By Jacob Bourne
According to data from the U. S. Department of Labor, there are significantly more women in trades professions than there were in prior decades. Since the year 2000, there are 23 percent more women working in construction nationally, 43 percent more working in transportation and materials moving and 40 percent more working in protection services. Although numerous factors have contributed to this, in cities like San Francisco, years of effort on the part of existing tradeswomen and union leadership has helped women gain a foothold in the building trades, where they can earn high wages, benefits and pensions through on-the-job training versus a four-year degree.
“There have been efforts going on for decades to get more women in the trades,” said Sabrina Hernandez, Business Representative of IBEW Local 6. “It’s wonderful that there’s now been a convergence of isolated efforts that have created a blossoming of opportunity for women, not just in San Francisco but across the U.S.”
In addition to sustained outreach and recruitment, other factors like the booming economy, construction labor shortages and changing attitudes have resulted in more opportunities for women.
“With so many cranes and so much work, there’s been an incredible amount of opportunity for women to enter the trades in recent years,” said Tim Paulson, SFBCTC Secretary-Treasurer. “The trades provide good paying jobs, so it’s heartening that the numbers of women have increased and are continuing to increase, but there are still challenges.”
As a former Northern California Apprenticeship Coordinator for marble and tile in the early 1990s, Paulson witnessed the high barriers to recruiting women into the trade.
“The share of women workers never reached five percent,” he said.
Times have changed; according to the Bureau of Labor Statistics the percentage of women working in construction jobs in 2018 was nearly 10 percent. Debra Chaplan, Director of Special Programs for the State Building & Construction Trades Council of California, said that agencies across the nation have the common goal of bumping that share up to 20 percent by 2020.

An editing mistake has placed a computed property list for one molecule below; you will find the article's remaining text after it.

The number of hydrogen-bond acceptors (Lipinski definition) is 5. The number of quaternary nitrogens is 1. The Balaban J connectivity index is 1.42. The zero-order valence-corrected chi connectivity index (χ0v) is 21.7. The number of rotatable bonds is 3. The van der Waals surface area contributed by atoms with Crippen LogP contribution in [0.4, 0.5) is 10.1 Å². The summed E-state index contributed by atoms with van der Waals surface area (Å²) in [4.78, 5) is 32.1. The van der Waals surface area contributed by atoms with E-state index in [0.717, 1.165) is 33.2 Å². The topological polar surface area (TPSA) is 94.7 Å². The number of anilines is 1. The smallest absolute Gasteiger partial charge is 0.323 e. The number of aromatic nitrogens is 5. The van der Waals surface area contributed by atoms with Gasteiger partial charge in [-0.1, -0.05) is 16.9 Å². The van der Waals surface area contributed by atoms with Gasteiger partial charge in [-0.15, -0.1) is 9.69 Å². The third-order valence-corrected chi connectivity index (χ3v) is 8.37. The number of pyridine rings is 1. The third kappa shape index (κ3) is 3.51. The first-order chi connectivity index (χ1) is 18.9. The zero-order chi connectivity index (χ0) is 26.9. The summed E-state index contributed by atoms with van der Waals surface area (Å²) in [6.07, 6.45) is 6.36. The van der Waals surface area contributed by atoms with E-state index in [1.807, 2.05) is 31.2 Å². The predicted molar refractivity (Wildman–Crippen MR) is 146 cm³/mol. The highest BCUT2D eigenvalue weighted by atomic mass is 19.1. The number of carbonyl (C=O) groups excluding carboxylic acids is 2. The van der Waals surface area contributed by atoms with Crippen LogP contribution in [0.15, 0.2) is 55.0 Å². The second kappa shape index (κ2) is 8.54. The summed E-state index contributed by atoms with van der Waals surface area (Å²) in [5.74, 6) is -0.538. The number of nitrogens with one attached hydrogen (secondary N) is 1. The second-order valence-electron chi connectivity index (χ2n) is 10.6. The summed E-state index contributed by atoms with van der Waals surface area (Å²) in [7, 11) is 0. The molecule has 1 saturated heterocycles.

“If the economy collapses next year, women are out first just based on seniority, so we need to push for women to get into the trades now,” Chaplan stated. “The numbers are still piddling. You still rarely see two women on the same job site. This can lead to a feeling of isolation, which is a bigger challenge for some than others.”
Chaplan said that one of the hurdles to further increasing the numbers is Proposition 209, which passed in 1996 and bars agencies that receive state funding from specifically conducting outreach to women and minorities. Because of this, outreach work done by agencies such as Oakland-based Tradeswomen, Inc. that don’t receive state funding are so crucial.
The increased visibility of women working in the trades has in itself surmounted barriers because women serve as role models for other women. It’s also helped change attitudes of men on job sites who see that women can do the work. However, despite the more welcoming atmosphere, Chaplan said that women still face discrimination from some contractors, lack of mentoring opportunities, sexual harassment and lack of access to affordable childcare and transportation.
“What’s not a hurdle anymore are unions,” Chaplan said.
Changes that have happened over the years in unions have aided women in gaining a foothold. Hernandez spoke of a turning point in IBEW Local 6 when elected leadership began to actively support rank and file members’ interests in attending AFL-CIO sponsored union member enrichment conferences where participants learn the value of diversity within their organizations. Local 6 also regularly sends delegates to the IBEW Women’s Conference and the Electrical Workers Minority Caucus Convention where participants learn union leadership skills. “The experience and education that takes place at these amazing conferences, along with the support of our organizational leadership has led to a culture at IBEW Local 6 which encourages activism, leadership, and inclusivity. It’s really inspiring,” Hernandez said. “Women, particularly our apprentice women, are often seen as among the strongest workers on a given crew and they are moving up the hierarchy on the job and in the Local.”
“There’s still a lot of work to do, but the foothold is finally happening. People are evolving. The Building Trades are evolving. Both men and women recognize that women are valuable on the jobsite and in their unions,” Hernandez said.
This article original ran in the August 2019 edition of Organized Labor: http://www.sfbuildingtradescouncil.org/news/top-stories/1455-effort-opportunity
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